Advance Care Planning

Advance care planning is a chance for you to reflect on your preferences about your current and future healthcare decisions. These decisions are usually shared with your family members and health-care providers. It ensures that your wishes are respected in the future if you are unable to communicate your preferences on your own.

Every adult should make an advance care plan, because no one can predict the future. Advance care planning is especially important if you are facing a serious illness. Knowing that you have a plan may help reduce anxiety for you and your loved ones. Your advanced care plan can be a written document, a video or audio recording, or could simply be a discussion with your family and care team members about your wishes. Whether they are recorded or not, they are legally binding.

Your advance care plan will only be used if for example, you are in a coma or your illness impairs your ability to make decisions. At this time your substitute decision maker will assist your health-care team in planning your medical care based on your wishes. Your substitute decision maker is the person who you choose to help make sure your wishes are met.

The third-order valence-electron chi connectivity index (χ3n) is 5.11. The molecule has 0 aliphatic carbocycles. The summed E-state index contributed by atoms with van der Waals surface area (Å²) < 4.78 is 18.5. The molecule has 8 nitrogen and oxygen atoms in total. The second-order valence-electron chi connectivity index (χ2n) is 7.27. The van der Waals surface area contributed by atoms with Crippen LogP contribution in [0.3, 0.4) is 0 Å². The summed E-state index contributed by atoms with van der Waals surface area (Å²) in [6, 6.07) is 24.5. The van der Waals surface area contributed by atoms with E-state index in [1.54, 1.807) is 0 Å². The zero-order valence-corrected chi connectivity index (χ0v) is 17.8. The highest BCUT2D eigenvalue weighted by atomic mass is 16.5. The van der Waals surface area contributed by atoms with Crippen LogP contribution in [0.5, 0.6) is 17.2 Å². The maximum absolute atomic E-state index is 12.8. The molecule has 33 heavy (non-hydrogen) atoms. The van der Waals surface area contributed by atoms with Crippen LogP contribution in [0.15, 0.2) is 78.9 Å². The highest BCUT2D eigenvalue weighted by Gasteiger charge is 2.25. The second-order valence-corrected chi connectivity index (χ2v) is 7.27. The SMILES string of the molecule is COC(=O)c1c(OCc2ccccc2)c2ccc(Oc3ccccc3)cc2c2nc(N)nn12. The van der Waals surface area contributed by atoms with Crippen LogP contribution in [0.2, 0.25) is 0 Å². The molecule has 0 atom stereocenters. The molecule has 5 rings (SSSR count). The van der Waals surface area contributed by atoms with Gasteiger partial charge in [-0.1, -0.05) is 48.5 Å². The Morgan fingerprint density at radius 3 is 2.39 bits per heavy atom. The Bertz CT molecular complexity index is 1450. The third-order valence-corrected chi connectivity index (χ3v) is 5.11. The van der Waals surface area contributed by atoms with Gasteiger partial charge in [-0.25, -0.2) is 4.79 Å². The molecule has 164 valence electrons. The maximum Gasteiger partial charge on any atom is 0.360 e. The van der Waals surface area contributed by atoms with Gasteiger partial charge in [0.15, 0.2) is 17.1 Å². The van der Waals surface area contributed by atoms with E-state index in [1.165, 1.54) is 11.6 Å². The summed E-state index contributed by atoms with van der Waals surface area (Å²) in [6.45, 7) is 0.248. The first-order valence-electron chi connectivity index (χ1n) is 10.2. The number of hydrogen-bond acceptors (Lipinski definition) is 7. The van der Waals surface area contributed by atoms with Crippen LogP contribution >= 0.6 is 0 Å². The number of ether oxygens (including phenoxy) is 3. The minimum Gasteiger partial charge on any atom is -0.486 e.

Creating your advance care plan

Talking about end of life issues can be difficult, however it will likely be up to you to express your wishes and start conversations about advance care planning. Here are some tips to help you start the conversation:

  • Begin by reflecting on your values, beliefs and understanding about your illness, treatments and care.
  • Think about who you feel would be most capable of honouring and making medical decisions on your behalf.

Members of your care team can talk with you and provide guidance on how to start advance care planning conversations. 

Changing your advance care plan

You can change your advance care plan as often as you like. Our lives, and the people around us, change over time. It’s a good idea to review your plan every so often so that it reflects any changes in your preferences. Make sure you talk to your substitute decision maker about these changes.